Sexual harassment lawsuits, filed by NJ sexual harassment lawyers on behalf of state workers, against state agencies is costing New Jersey millions, yet many of the offenders remain on the job or have retired with lucrative pensions, according to an investigation by the Asbury Park Press.
A cadet at the state’s corrections officer academy said she was subjected to offensive obscenities, inappropriate touching my male instructors, sex and gender discrimination and on-the-job retaliation in the wake of complaints to superiors. Fed up, she sued in 2005 and agreed to settle the case last year for $415,000. She now works as a senior corrections officer at New Jersey State Prison in Trenton.
Despite millions in settlements, most agencies refuse to discuss the issue — citing either ongoing litigation or private personnel issues not subject to disclosure. However, the newspaper’s investigation found many state employees or supervisors who have been named in the lawsuits either continue to work for the state or have retired with generous pensions. Many of the employee complaints allege the harassment has been occurring for years, according to the Park Press.
Whether in the private or public sector, failure to adequately deal with employees who violate sexual harassment policy ensures that the company remains exposed to such lawsuits and that employees remain exposed to unlawful conduct in the workplace.
The New Jersey Civil Service Commission reports nearly 1,000 state employees have filed sexual harassment lawsuits in the last 5 years. In recent years, 27 lawsuits have been settled for a total of $3.9 million. The average settlement is $145,000. In fact, the number of sexual harassment complaints in New Jersey has increased by 10 percent since 2006, even as the number of complaints nationwide has dropped by 5.5 percent.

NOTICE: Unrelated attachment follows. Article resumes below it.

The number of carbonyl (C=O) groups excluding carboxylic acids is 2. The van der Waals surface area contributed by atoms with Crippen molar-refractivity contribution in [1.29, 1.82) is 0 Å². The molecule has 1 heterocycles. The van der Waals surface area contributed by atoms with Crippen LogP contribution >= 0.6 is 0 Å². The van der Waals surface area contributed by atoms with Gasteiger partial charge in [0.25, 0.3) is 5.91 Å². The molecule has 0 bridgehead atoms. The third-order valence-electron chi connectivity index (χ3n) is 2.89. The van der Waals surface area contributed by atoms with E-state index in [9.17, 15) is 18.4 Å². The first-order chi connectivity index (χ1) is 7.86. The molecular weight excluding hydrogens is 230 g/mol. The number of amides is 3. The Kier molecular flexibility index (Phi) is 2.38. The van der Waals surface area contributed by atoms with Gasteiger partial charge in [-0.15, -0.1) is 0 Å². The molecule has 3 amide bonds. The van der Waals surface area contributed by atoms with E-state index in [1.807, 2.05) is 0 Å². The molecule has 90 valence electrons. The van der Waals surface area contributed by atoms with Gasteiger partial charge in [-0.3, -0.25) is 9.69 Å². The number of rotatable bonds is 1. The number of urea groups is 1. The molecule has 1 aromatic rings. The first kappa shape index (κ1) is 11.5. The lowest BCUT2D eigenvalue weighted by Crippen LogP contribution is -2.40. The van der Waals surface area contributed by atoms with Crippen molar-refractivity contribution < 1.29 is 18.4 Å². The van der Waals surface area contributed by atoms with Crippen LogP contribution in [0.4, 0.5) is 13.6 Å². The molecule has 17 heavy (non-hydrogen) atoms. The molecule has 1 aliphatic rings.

The State of New Jersey has had a sexual harassment policy on the books since 1993 and all of the state’s 74,000 employees are required to take training courses aimed at preventing sexual harassment in the workplace.
Sexual harassment which creates a hostile work environment is when an employee endures sexually abusive or offensive behavior and does not have to include physical contact. Quid pro quo sexual harassment is when an employer demands sexual favors as a condition of continued employment or advancement.
A total of 78 complaints involving state workers have been filed this year through Sept. 12.
Ironically, most of the settlements involved state agencies entrusted with enforcing the law. The State Department of Law and Public Safety was responsible for more than $1 million in settlements — the highest dollar amount of any agency. Other agencies included state courts, the Juvenile Intensive Supervision Program and the Department of Corrections.
A spokesman for the state Attorney General said state agencies thoroughly investigate complaints and that disciplinary action can include reprimand, demotion, suspension or termination.
If you need to speak to an employment law attorney in New Jersey or New York, contact the Resnick Law Group at 973-781-1204 or 646-867-7997.
State of harassment, By Todd B. Bates, Asbury Park-Press, Sept. 24, 2012.